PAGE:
CSUF News Service
Former MARC Scholar Focuses on Special Needs in Higher Ed
Nov. 19, 2014
As an undergraduate, Vanessa Costello-Harris '09 was taking a developmental psychology class with Nancy Segal when the psychology professor told her about the Minority Access to Research Careers (MARC) Scholars. Now acting assistant professor of psychology at Indiana University, Kokomo, Costello-Harris says the program made a big difference in showing her how to pursue her academic goals.
"I don't think I would have gotten to grad school without it — not because I wasn't capable of it, but because I just didn't know exactly what I needed to make my application stand out," she says.
Costello-Harris graduated with honors from Cal State Fullerton with a bachelor's in psychology, then pursued a master of arts and a doctorate in psychology from Miami University. She is wrapping up her dissertation on social information processing in college students with and without attention deficit hyperactivity disorder (ADHD).
"I'm interested in special needs populations, individuals with disabilities, social development and social relationships, as well as perspectives of individuals with different types of disabilities," she explains. "And I'm interested in community-based research, as well as campus-based research with students. For some of my future studies, I'd like to look at faculty perspectives with regards to working and teaching with students with various types of disabilities."
University faculty don't always know how to adapt to, or address, specific challenges that students can have in the classroom, she explains. She's also interested in the student perspective — how they feel that college campuses are answering their needs in regards to accommodations and other matters.
While at Cal State Fullerton, Costello-Harris was a care provider for individuals with disabilities; as a MARC Scholar, she learned that this was a valuable asset for grad school applications. "I didn't know that I could use that to my advantage when applying to programs — actually having hands-on experience."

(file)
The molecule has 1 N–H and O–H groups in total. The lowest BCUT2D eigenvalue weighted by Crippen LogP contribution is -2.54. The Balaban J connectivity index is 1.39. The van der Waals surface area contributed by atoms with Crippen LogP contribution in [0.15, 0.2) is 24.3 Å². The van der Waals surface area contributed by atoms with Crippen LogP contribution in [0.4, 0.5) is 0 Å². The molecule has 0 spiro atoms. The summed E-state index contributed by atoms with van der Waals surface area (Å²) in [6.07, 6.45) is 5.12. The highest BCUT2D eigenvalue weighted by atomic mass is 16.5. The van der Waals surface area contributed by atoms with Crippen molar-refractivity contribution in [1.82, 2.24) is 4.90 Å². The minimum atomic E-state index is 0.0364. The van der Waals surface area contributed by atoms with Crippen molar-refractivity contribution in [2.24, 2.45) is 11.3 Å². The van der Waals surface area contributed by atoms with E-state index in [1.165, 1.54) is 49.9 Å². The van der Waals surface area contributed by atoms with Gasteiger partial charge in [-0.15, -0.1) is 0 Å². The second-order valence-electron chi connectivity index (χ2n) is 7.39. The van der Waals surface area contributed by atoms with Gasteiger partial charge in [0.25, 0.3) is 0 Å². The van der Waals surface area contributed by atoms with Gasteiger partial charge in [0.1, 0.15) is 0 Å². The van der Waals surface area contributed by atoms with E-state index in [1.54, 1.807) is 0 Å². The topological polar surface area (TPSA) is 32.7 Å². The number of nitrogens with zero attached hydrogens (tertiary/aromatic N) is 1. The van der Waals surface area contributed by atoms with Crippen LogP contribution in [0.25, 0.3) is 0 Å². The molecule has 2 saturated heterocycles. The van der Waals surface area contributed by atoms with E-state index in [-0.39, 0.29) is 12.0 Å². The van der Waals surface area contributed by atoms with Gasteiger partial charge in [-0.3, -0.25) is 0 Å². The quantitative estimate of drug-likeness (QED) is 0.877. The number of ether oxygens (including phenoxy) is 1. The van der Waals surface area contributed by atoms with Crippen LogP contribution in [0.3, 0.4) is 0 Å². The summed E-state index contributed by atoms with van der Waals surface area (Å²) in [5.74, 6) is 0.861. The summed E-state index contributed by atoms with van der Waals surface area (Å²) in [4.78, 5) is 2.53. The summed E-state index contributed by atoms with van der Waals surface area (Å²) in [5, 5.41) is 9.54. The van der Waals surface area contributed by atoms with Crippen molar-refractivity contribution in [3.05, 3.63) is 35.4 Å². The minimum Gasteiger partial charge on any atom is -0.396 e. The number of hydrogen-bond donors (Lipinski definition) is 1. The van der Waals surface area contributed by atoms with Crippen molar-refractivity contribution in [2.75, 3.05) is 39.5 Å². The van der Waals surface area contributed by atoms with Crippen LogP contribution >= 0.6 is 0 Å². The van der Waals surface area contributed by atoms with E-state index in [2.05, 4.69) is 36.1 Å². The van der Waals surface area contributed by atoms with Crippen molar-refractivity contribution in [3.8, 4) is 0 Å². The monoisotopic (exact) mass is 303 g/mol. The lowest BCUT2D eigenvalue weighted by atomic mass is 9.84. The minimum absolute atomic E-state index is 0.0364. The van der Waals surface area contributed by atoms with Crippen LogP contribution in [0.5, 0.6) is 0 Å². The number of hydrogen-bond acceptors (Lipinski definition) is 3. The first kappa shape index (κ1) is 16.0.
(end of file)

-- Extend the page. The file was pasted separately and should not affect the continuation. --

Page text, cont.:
The MARC program assists students interested in pursuing advanced degrees and careers in scientific exploration by immersing them in various types of research with faculty mentors. MARC Scholars are required to do research over the course of two summers — one at a doctoral-granting institution. They also must conduct research that culminates in a senior thesis, which they must defend. During weekly seminars, they learn how to develop presentations and hear from guest speakers. MARC students also need to deliver presentations at professional meetings and conferences.
While a MARC Scholar, Costello-Harris went to "a ton" of conferences. "When I went into grad school, I met students who had never actually been to a conference. I don't know how many conferences I presented in by the time I graduated from Cal State Fullerton — but within that year and a half, I had probably gone to a good six or seven conferences, which helped with my public-speaking abilities, my confidence in public speaking and in my abilities in general."
Segal, a nationally recognized expert on twins research, also suggested she take a genetics class — "something completely out of my area," she explains. Being out of her comfort zone and having to process information other than what she was used to, she says, made her see she had the necessary skill set. "It made me realize how capable I was in regards to tackling challenging tasks."